Bakopoulou A, Papachristou E, Bousnaki M, Hadjichristou C, Kontonasaki E, Theocharidou A, et al. Human treated dentin matrices combined with Zn-doped, Mg-based bioceramic scaffolds and human dental pulp stem cells towards targeted dentin regeneration. Dent Mater. 2016;32(8):e159–75.PubMedCrossRefGoogle Scholar
  51. 51.
    Chou MY, Kao CT, Hung CJ, Huang TH, Huang SC, Shie MY, et al. Role of the P38 pathway in calcium silicate cement-induced cell viability and angiogenesis-related proteins of human dental pulp cell in vitro. J Endod. 2014;40:818–24.PubMedCrossRefGoogle Scholar
  52. 52.
    Chen YW, Ho CC, Huang TH, Hsu TT, Shie MY. The ionic products from mineral trioxide aggregate-induced odontogenic differentiation of dental pulp cells via activation of the Wnt/beta-catenin signaling pathway. J Endod. 2016;42:1062–9.PubMedCrossRefGoogle Scholar
  53. 53.
    Wang S, Hu Q, Gao X, Dong Y. Characteristics and effects on dental pulp cells of a polycaprolactone/submicron bioactive glass composite scaffold. J Endod. 2016;42:1070–5.PubMedCrossRefGoogle Scholar
  54. 54.
    Galler KM, Widbiller M, Buchalla W, Eidt A, Hiller KA, Hoffer PC, et al. EDTA conditioning of dentine promotes adhesion, migration and differentiation of dental pulp stem cells. Int Endod J. 2016;49:581–90.PubMedCrossRefGoogle Scholar
  55. 55.
    Galler KM, D’Souza RN, Federlin M, Cavender AC, Hartgerink JD, Hecker S, et al. Dentin conditioning codetermines cell fate in regenerative endodontics. J Endod. 2011;37:1536–41.PubMedCrossRefGoogle Scholar
  56. 56.
    Cavalcanti BN, Zeitlin BD, Nor JE. A hydrogel scaffold that maintains viability and supports differentiation of dental pulp stem cells. Dent Mater. 2013;29:97–102.PubMedCrossRefGoogle Scholar
  57. 57.
    Diniz IM, Chen C, Xu X, Ansari S, Zadeh HH, Marques MM, et al. Pluronic F-127 hydrogel as a promising scaffold for encapsulation of dental-derived mesenchymal stem cells. J Mater Sci Mater Med. 2015;26:153.PubMedPubMedCentralCrossRefGoogle Scholar
  58. 58.
    Dissanayaka WL, Hargreaves KM, Jin L, Samaranayake LP, Zhang C. The interplay of dental pulp stem cells and endothelial cells in an injectable peptide hydrogel on angiogenesis and pulp regeneration in vivo. Tissue Eng Part A. 2015;21:550–63.PubMedCrossRefGoogle Scholar
  59. 59.
    Dissanayaka WL, Zhu L, Hargreaves KM, Jin L, Zhang C. Scaffold-free prevascularized microtissue spheroids for pulp regeneration. J Dent Res. 2014;93:1296–303.PubMedPubMedCentralCrossRefGoogle Scholar
  60. 60.
    Dissanayaka WL, Zhu L, Hargreaves KM, Jin L, Zhang C. In vitro analysis of scaffold-free prevascularized microtissue spheroids containing human dental pulp cells and endothelial cells. J Endod. 2015;41:663–70.PubMedCrossRefGoogle Scholar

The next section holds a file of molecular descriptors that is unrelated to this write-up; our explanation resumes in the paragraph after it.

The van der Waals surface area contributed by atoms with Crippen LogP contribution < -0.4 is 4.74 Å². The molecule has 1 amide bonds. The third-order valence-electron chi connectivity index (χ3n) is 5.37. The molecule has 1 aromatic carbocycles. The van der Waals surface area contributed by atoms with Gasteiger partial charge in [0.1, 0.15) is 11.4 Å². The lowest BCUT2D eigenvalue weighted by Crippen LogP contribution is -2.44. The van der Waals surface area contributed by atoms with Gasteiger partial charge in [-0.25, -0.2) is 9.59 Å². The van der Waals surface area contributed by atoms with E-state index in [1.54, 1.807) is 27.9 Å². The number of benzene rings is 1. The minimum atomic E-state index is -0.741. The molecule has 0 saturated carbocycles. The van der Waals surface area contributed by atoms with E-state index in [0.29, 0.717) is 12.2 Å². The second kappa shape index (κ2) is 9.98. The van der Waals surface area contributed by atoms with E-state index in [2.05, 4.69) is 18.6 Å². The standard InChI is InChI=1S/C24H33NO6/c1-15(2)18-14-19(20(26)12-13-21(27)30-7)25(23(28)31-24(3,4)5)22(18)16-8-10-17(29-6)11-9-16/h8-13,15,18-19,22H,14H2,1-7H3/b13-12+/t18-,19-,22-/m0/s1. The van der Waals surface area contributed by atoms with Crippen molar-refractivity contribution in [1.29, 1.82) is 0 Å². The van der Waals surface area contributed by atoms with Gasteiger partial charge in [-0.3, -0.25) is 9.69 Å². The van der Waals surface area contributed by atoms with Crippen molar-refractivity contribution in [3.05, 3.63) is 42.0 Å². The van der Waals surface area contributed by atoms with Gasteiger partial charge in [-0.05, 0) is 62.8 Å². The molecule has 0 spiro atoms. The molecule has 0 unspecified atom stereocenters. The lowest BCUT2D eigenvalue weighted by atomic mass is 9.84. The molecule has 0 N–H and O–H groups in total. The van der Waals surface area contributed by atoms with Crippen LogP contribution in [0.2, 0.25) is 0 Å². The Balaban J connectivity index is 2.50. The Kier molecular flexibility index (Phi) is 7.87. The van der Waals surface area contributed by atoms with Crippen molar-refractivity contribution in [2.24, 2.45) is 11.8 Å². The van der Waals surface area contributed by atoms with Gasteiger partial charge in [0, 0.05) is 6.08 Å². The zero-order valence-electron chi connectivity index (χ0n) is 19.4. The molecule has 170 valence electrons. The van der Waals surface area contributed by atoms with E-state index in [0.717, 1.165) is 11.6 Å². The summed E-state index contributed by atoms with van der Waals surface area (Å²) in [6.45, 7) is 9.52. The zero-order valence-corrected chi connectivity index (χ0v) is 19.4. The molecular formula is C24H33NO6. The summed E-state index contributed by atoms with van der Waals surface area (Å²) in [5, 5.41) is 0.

61. 61.
    Ferroni L, Gardin C, Sivolella S, Brunello G, Berengo M, Piattelli A, et al. A hyaluronan-based scaffold for the in vitro construction of dental pulp-like tissue. Int J Mol Sci. 2015;16:4666–81.PubMedPubMedCentralCrossRefGoogle Scholar
  62. 62.
    Rosa V, Zhang Z, Grande RH, Nor JE. Dental pulp tissue engineering in full-length human root canals. J Dent Res. 2013;92:970–5.PubMedPubMedCentralCrossRefGoogle Scholar
  63. 63.
    Jones TD, Kefi A, Sun S, Cho M, Alapati SB. An optimized injectable hydrogel scaffold supports human dental pulp stem cell viability and spreading. Adv Med. 2016;2016:7363579.PubMedPubMedCentralCrossRefGoogle Scholar
  64. 64.
    Kuang R, Zhang Z, Jin X, Hu J, Shi S, Ni L, et al. Nanofibrous spongy microspheres for the delivery of hypoxia-primed human dental pulp stem cells to regenerate vascularized dental pulp. Acta Biomater. 2016;33:225–34.PubMedCrossRefGoogle Scholar
  65. 65.
    Jia W, Zhao Y, Yang J, Wang W, Wang X, Ling L, et al. Simvastatin promotes dental pulp stem cell-induced coronal pulp regeneration in pulpotomized teeth. J Endod. 2016;42:1049–54.PubMedCrossRefGoogle Scholar
  66. 66.
    Ruparel NB, Teixeira FB, Ferraz CC, Diogenes A. Direct effect of intracanal medicaments on survival of stem cells of the apical papilla. J Endod. 2012;38:1372–5.PubMedCrossRefGoogle Scholar
  67. 67.
    Chuensombat S, Khemaleelakul S, Chattipakorn S, Srisuwan T. Cytotoxic effects and antibacterial efficacy of a 3-antibiotic combination: an in vitro study. J Endod. 2013;39:813–9.PubMedCrossRefGoogle Scholar
  68. 68.
    Yadlapati M, Souza LC, Dorn S, Garlet GP, Letra A, Silva RM. Deleterious effect of triple antibiotic paste on human periodontal ligament fibroblasts. Int Endod J. 2014;47:769–75.PubMedCrossRefGoogle Scholar